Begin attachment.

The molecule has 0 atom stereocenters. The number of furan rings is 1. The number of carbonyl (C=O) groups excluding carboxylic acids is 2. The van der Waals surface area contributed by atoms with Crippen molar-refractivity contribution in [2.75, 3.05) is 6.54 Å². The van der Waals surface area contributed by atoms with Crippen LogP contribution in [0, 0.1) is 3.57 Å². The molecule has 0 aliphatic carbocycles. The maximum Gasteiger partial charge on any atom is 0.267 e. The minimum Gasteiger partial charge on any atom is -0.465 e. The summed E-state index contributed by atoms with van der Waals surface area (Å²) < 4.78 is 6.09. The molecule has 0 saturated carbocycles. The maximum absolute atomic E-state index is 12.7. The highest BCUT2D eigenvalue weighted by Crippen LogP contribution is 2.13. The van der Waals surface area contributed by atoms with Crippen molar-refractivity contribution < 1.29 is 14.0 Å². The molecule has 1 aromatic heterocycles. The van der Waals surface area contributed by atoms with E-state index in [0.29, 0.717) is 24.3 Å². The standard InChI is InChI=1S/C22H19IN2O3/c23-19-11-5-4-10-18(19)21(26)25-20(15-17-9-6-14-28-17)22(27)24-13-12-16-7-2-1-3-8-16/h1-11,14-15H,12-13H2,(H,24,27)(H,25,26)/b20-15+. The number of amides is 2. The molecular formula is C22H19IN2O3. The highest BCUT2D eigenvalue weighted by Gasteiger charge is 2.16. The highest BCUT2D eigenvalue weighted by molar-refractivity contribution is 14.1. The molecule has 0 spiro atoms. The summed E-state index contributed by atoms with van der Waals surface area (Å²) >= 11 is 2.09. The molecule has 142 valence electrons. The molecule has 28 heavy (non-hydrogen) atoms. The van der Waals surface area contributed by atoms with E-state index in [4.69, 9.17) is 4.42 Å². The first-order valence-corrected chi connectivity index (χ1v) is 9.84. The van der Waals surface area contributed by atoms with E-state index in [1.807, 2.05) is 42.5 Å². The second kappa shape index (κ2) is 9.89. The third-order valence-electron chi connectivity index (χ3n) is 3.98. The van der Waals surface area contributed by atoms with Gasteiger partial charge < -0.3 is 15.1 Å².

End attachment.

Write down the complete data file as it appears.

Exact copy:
The molecule has 0 atom stereocenters. The number of furan rings is 1. The number of carbonyl (C=O) groups excluding carboxylic acids is 2. The van der Waals surface area contributed by atoms with Crippen molar-refractivity contribution in [2.75, 3.05) is 6.54 Å². The van der Waals surface area contributed by atoms with Crippen LogP contribution in [0, 0.1) is 3.57 Å². The molecule has 0 aliphatic carbocycles. The maximum Gasteiger partial charge on any atom is 0.267 e. The minimum Gasteiger partial charge on any atom is -0.465 e. The summed E-state index contributed by atoms with van der Waals surface area (Å²) < 4.78 is 6.09. The molecule has 0 saturated carbocycles. The maximum absolute atomic E-state index is 12.7. The highest BCUT2D eigenvalue weighted by Crippen LogP contribution is 2.13. The van der Waals surface area contributed by atoms with Crippen molar-refractivity contribution < 1.29 is 14.0 Å². The molecule has 1 aromatic heterocycles. The van der Waals surface area contributed by atoms with E-state index in [0.29, 0.717) is 24.3 Å². The standard InChI is InChI=1S/C22H19IN2O3/c23-19-11-5-4-10-18(19)21(26)25-20(15-17-9-6-14-28-17)22(27)24-13-12-16-7-2-1-3-8-16/h1-11,14-15H,12-13H2,(H,24,27)(H,25,26)/b20-15+. The number of amides is 2. The molecular formula is C22H19IN2O3. The highest BCUT2D eigenvalue weighted by Gasteiger charge is 2.16. The highest BCUT2D eigenvalue weighted by molar-refractivity contribution is 14.1. The molecule has 0 spiro atoms. The summed E-state index contributed by atoms with van der Waals surface area (Å²) >= 11 is 2.09. The molecule has 142 valence electrons. The molecule has 28 heavy (non-hydrogen) atoms. The van der Waals surface area contributed by atoms with E-state index in [4.69, 9.17) is 4.42 Å². The first-order valence-corrected chi connectivity index (χ1v) is 9.84. The van der Waals surface area contributed by atoms with E-state index in [1.807, 2.05) is 42.5 Å². The second kappa shape index (κ2) is 9.89. The third-order valence-electron chi connectivity index (χ3n) is 3.98. The van der Waals surface area contributed by atoms with Gasteiger partial charge < -0.3 is 15.1 Å².